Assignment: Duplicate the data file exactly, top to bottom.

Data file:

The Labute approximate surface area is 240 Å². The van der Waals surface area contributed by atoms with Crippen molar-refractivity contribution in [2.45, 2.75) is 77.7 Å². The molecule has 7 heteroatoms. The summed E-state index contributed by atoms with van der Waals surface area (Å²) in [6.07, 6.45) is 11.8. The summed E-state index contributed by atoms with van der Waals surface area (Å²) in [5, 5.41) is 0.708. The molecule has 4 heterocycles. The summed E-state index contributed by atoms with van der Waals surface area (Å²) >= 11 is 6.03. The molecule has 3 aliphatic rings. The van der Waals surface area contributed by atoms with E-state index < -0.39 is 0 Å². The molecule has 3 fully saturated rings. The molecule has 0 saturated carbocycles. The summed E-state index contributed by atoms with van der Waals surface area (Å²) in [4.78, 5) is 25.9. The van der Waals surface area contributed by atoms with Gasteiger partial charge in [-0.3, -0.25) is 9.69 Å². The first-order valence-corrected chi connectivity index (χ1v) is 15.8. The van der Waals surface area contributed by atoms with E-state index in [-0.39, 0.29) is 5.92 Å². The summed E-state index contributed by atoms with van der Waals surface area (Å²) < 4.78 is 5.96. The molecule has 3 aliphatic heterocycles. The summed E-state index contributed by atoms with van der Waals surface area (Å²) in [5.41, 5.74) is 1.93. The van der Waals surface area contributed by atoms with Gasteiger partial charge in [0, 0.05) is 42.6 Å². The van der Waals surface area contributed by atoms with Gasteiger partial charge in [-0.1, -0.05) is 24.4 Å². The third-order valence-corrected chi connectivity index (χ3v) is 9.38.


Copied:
The Labute approximate surface area is 240 Å². The van der Waals surface area contributed by atoms with Crippen molar-refractivity contribution in [2.45, 2.75) is 77.7 Å². The molecule has 7 heteroatoms. The summed E-state index contributed by atoms with van der Waals surface area (Å²) in [6.07, 6.45) is 11.8. The summed E-state index contributed by atoms with van der Waals surface area (Å²) in [5, 5.41) is 0.708. The molecule has 4 heterocycles. The summed E-state index contributed by atoms with van der Waals surface area (Å²) >= 11 is 6.03. The molecule has 3 aliphatic rings. The van der Waals surface area contributed by atoms with E-state index < -0.39 is 0 Å². The molecule has 3 fully saturated rings. The molecule has 0 saturated carbocycles. The summed E-state index contributed by atoms with van der Waals surface area (Å²) in [4.78, 5) is 25.9. The van der Waals surface area contributed by atoms with Gasteiger partial charge in [-0.3, -0.25) is 9.69 Å². The first-order valence-corrected chi connectivity index (χ1v) is 15.8. The van der Waals surface area contributed by atoms with E-state index in [-0.39, 0.29) is 5.92 Å². The summed E-state index contributed by atoms with van der Waals surface area (Å²) < 4.78 is 5.96. The molecule has 3 aliphatic heterocycles. The summed E-state index contributed by atoms with van der Waals surface area (Å²) in [5.41, 5.74) is 1.93. The van der Waals surface area contributed by atoms with Gasteiger partial charge in [0, 0.05) is 42.6 Å². The van der Waals surface area contributed by atoms with Gasteiger partial charge in [-0.1, -0.05) is 24.4 Å². The third-order valence-corrected chi connectivity index (χ3v) is 9.38.